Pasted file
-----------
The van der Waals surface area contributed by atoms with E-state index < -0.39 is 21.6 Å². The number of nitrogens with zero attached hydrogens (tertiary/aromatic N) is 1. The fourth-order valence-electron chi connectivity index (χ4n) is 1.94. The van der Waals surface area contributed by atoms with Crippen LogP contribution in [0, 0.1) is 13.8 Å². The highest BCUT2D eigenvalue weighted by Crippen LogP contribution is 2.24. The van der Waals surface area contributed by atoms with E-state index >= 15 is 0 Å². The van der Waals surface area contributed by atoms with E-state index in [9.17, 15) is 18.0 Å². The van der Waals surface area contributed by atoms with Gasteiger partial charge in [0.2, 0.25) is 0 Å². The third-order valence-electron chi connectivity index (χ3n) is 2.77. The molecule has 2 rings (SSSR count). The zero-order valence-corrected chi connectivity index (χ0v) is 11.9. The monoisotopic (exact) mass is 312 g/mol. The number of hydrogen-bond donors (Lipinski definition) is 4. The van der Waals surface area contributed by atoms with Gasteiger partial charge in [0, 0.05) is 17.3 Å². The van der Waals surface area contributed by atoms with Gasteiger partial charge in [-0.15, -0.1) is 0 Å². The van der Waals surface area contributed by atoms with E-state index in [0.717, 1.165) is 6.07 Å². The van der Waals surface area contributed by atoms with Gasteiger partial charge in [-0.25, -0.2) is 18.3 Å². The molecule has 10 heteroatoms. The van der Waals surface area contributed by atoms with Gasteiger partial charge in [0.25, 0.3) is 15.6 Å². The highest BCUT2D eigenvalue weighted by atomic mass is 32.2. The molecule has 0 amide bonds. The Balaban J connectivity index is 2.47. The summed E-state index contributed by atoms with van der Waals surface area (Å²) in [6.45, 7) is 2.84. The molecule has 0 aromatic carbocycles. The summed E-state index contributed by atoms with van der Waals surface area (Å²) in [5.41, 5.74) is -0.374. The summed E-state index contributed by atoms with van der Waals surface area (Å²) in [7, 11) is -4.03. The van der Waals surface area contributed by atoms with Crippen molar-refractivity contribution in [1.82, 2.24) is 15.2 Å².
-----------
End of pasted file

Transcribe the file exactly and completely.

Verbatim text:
The van der Waals surface area contributed by atoms with E-state index < -0.39 is 21.6 Å². The number of nitrogens with zero attached hydrogens (tertiary/aromatic N) is 1. The fourth-order valence-electron chi connectivity index (χ4n) is 1.94. The van der Waals surface area contributed by atoms with Crippen LogP contribution in [0, 0.1) is 13.8 Å². The highest BCUT2D eigenvalue weighted by Crippen LogP contribution is 2.24. The van der Waals surface area contributed by atoms with E-state index >= 15 is 0 Å². The van der Waals surface area contributed by atoms with E-state index in [9.17, 15) is 18.0 Å². The van der Waals surface area contributed by atoms with Gasteiger partial charge in [0.2, 0.25) is 0 Å². The third-order valence-electron chi connectivity index (χ3n) is 2.77. The molecule has 2 rings (SSSR count). The zero-order valence-corrected chi connectivity index (χ0v) is 11.9. The monoisotopic (exact) mass is 312 g/mol. The number of hydrogen-bond donors (Lipinski definition) is 4. The van der Waals surface area contributed by atoms with Gasteiger partial charge in [0, 0.05) is 17.3 Å². The van der Waals surface area contributed by atoms with Gasteiger partial charge in [-0.15, -0.1) is 0 Å². The van der Waals surface area contributed by atoms with E-state index in [0.717, 1.165) is 6.07 Å². The van der Waals surface area contributed by atoms with Gasteiger partial charge in [-0.25, -0.2) is 18.3 Å². The molecule has 10 heteroatoms. The van der Waals surface area contributed by atoms with Gasteiger partial charge in [0.25, 0.3) is 15.6 Å². The highest BCUT2D eigenvalue weighted by atomic mass is 32.2. The molecule has 0 amide bonds. The Balaban J connectivity index is 2.47. The summed E-state index contributed by atoms with van der Waals surface area (Å²) in [6.45, 7) is 2.84. The molecule has 0 aromatic carbocycles. The summed E-state index contributed by atoms with van der Waals surface area (Å²) in [5.41, 5.74) is -0.374. The summed E-state index contributed by atoms with van der Waals surface area (Å²) in [7, 11) is -4.03. The van der Waals surface area contributed by atoms with Crippen molar-refractivity contribution in [1.82, 2.24) is 15.2 Å².